She writes today:
July 27: For those who care, and I understand if you don't: Today I quit being a Christian. I'm out. I remain committed to Christ as always but not to being "Christian" or to being part of Christianity. It's simply impossible for me to "belong" to this quarrelsome, hostile, disputatious, and deservedly infamous group. For ten ...years, I've tried. I've failed. I'm an outsider. My conscience will allow nothing else.
July 27: I quit being a Christian. I'm out. In the name of Christ, I refuse to be anti-gay. I refuse to be anti-feminist. I refuse to be anti-artificial birth control. I refuse to be anti-Democrat. I refuse to be anti-secular humanism. I refuse to be anti-science. I refuse to be anti-life. In the name of ...Christ, I quit Christianity and being Christian. Amen.
July 28: My faith in Christ is central to my life. My conversion from a pessimistic atheist lost in a world I didn't understand, to an optimistic believer in a universe created and sustained by a loving God is crucial to me. But following Christ does not mean following His followers. Christ is infinitely more important than C...hristianity and always will be, no matter what Christianity is, has been, or might become.
My posts about quitting Christianity have brought in a lot of mail. Most of it is positive; a small amount is negative. But one thing is clear: people care passionately about belief. They care about living lives of meaning and significance. And that is a beautiful and reassuring thing. I'll have more on the subject in... the future.One of the scariest books I've ever read was Interview with the Vampire by Anne Rice. Therefore I was astonished when she became a follower of Christ (much of it influenced by N.T. Wrights writings, by the way) and rejoined the Roman Catholic Church. Now she has stepped away from Catholicism and it appears, organized Christian religion in general, though she continues to post excellent scriptures on her Facebook page. She apparently is a liberal Democrat and cannot reconcile her personal political beliefs with the Christianity she sees in the Roman Catholic Church and other organized Christian faith groups.
As Kerouac might say, she's on the road.
It is clear that Anne Rice has been let down and let down in a big way. Before we dismiss her outright for flipping theologically and morally out, it may be important to pause and consider - and consider seriously - why does she feel let down? Why does she write, "Following Christ does not mean following His followers?"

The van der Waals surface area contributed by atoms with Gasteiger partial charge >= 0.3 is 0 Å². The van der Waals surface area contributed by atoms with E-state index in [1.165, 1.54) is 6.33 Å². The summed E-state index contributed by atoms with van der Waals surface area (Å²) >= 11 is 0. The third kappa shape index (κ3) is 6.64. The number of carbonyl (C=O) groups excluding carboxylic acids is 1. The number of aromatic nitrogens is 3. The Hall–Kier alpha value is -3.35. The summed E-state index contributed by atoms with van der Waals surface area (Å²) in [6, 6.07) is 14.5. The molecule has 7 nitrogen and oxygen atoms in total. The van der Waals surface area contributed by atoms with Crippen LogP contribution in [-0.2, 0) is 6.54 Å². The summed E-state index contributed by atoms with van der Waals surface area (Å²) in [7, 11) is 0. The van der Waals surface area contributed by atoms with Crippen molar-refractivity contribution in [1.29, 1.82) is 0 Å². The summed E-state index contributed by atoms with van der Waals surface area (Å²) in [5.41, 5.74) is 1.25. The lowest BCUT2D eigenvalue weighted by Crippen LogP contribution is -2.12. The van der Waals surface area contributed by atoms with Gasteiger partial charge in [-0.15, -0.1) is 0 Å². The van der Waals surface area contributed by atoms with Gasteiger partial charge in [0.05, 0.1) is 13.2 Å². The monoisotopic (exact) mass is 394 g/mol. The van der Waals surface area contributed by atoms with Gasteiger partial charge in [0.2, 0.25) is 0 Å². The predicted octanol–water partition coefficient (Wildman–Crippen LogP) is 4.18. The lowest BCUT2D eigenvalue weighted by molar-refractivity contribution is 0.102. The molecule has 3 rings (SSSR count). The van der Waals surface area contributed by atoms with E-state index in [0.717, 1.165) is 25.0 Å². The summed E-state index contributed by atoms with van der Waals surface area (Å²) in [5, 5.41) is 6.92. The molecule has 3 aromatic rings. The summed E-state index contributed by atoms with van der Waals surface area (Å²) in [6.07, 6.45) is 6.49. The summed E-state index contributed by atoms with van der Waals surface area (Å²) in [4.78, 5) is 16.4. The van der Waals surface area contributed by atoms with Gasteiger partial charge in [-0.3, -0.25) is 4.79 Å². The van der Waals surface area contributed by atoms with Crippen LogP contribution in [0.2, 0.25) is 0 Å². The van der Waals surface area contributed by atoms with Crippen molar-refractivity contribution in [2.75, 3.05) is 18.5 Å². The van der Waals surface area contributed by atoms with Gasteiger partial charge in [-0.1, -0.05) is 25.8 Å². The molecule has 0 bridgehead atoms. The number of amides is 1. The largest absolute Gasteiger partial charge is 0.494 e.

It is fairly simple to move away from Jesus being Lord to the Church being lord. It can happen in the most organized of ways and it can happen in quite subtle ways. It can happen very quickly. The first two commandments are doozies, no other gods but God - and no substitutes either. To swap the Church (and that means the followers of Jesus) for Jesus Himself spells disaster. It spells not only some of greatest catastrophes in history, but also personal disillusionment and the loss of faith. I think of Christopher Hitchens.
Many more are walking wounded.
What I hear in Anne Rice's lament is her bewilderment at the lack of love in caring for those on the margins of our society. While I disagree with the political methods of progressive innovations, it cannot be said that the Church (Roman, Anglican, Orthodox, Protestant) is a stellar witness of radical hospitality for those left smashed one way or the other. The progressive view has been basically to give the world bread and circuses, to give the brokenhearted what they want and, perhaps with the best of intentions, call it all good. However, even Dylan calls that one on the carpet in a recent composition, It's All Good. It seems like the nice thing to do - to give people what they think will make them happy and certainly Anne Rice has embraced that view. If everyone would just be nicer, it wouldn't be so hard to be a Christian.
But on the other hand, she does make a point. "Christians" are suffering from more than just a PR crisis that hiring a flak will cure. There is actually a problem and it's a big one. We can't simply point at someone else and say it's your fault. The fault lies no where else except at our own personal feet.
Jesus summed up the Law of Moses in two commandments - Love God and Love your neighbor. Loving God means making God first in our life and that has a radical impact on our lifestyle - it is a searing of the heart.
And then, just in case we think it's all just about "me and God," Jesus reminds us of the second most important point - to love our neighbor and what does that really mean? Does it mean giving people what they want? Perhaps sometimes. Even God gives us what we want sometimes and calls it free will - but He doesn't leave us there.
I am reminded of Jesus at the well - there in the middle of the day when the woman of less than stellar reputation comes to get water and Jesus asks her to get him a drink. What a moment. What an extraordinary moment. He does tell her the truth - the very hard truth. But how he does it - how she is set free and not condemned completely and radically changes her life that she becomes for all intensive purposed the first Christian evangelist.
Here is a modern interpretation of the woman at the well:
Perhaps we should just pause there for a moment.